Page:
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TL;DR: In this article, the problem of thermoelastic interactions in a homogeneous, isotropic three-dimensional medium whose surface suffers a time dependent thermal loading is treated on the basis of three-phaselag model and dual-phase-lag model with two temperatures.

Abstract: The present paper deals with the problem of thermoelastic interactions in a homogeneous, isotropic three-dimensional medium whose surface suffers a time dependent thermal loading. The problem is treated on the basis of three-phase-lag model and dual-phase-lag model with two temperatures. The medium is assumed to be unstressed initially and has uniform temperature. Normal mode analysis technique is employed onto the non-dimensional field equations to derive the exact expressions for displacement component, conductive temperature, thermodynamic temperature, stress and strain. The problem is illustrated by computing the numerical values of the field variables for a copper material. Finally, all the physical fields are represented graphically to analyze the difference between the two models. The effect of the two temperature parameter is also discussed.

34 citations

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TL;DR: A new theory of two-temperature generalized thermoelasticity is constructed in the context of a new consideration of dual-phase-lag heat conduction with fractional orders to study thermoalastic interaction in an isotropic homogenous semi-infinite generalized therMOelastic solids with variable thermal conductivity whose boundary is subjected to thermal and mechanical loading.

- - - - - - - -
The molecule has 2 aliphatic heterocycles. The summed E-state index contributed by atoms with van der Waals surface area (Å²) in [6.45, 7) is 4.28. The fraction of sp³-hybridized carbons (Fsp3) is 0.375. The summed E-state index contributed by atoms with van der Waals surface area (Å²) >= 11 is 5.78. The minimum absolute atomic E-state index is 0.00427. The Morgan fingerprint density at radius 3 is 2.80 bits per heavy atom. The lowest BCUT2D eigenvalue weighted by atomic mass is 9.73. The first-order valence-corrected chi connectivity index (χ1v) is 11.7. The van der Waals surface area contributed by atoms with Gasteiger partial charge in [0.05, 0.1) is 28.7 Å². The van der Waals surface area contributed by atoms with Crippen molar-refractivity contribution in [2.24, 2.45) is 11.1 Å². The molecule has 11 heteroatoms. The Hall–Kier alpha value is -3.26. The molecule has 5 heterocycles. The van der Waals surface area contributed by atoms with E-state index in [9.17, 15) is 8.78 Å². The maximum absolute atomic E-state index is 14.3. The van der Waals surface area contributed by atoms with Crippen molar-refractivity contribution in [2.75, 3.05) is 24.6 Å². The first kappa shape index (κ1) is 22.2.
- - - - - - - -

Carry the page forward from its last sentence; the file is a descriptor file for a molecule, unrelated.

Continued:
Abstract: A new theory of two-temperature generalized thermoelasticity is constructed in the context of a new consideration of dual-phase-lag heat conduction with fractional orders. The theory is then adopted to study thermoelastic interaction in an isotropic homogenous semi-infinite generalized thermoelastic solids with variable thermal conductivity whose boundary is subjected to thermal and mechanical loading. The basic equations of the problem have been written in the form of a vector-matrix differential equation in the Laplace transform domain, which is then solved by using a state space approach. The inversion of Laplace transforms is computed numerically using the method of Fourier series expansion technique. The numerical estimates of the quantities of physical interest are obtained and depicted graphically. Some comparisons of the thermophysical quantities are shown in figures to study the effects of the variable thermal conductivity, temperature discrepancy, and the fractional order parameter.

20 citations

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01 Jan 1950

TL;DR: In this paper, the solution of two-dimensional non-steady motion problems in two dimensions is studied. But the solution is not a solution to the problem in three dimensions.

Abstract: 1. Introduction 2. Foundations of the thoery 3. General theorems 4. The solution of plastic-elastic problems I 5. The solution of plastic-elastic problems II 6. Plane plastic strain and the theory of the slip-line field 7. Two-dimensional problems of steady motion 8. Non-steady motion problems of steady motion 9. Non-steady motion problems in two dimensions II 10. Axial symmetry 11. Miscellaneous topics 12. Platic anisotropy

7,810 citations

### "Two-Temperature Generalized Thermoe..." refers background in this paper

...Figure 27 depicts the equivalent stress [65] σe versus r for t = 1 and ω = 0....

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TL;DR: In this article, a generalized dynamical theory of thermoelasticity is formulated using a form of the heat transport equation which includes the time needed for acceleration of heat flow.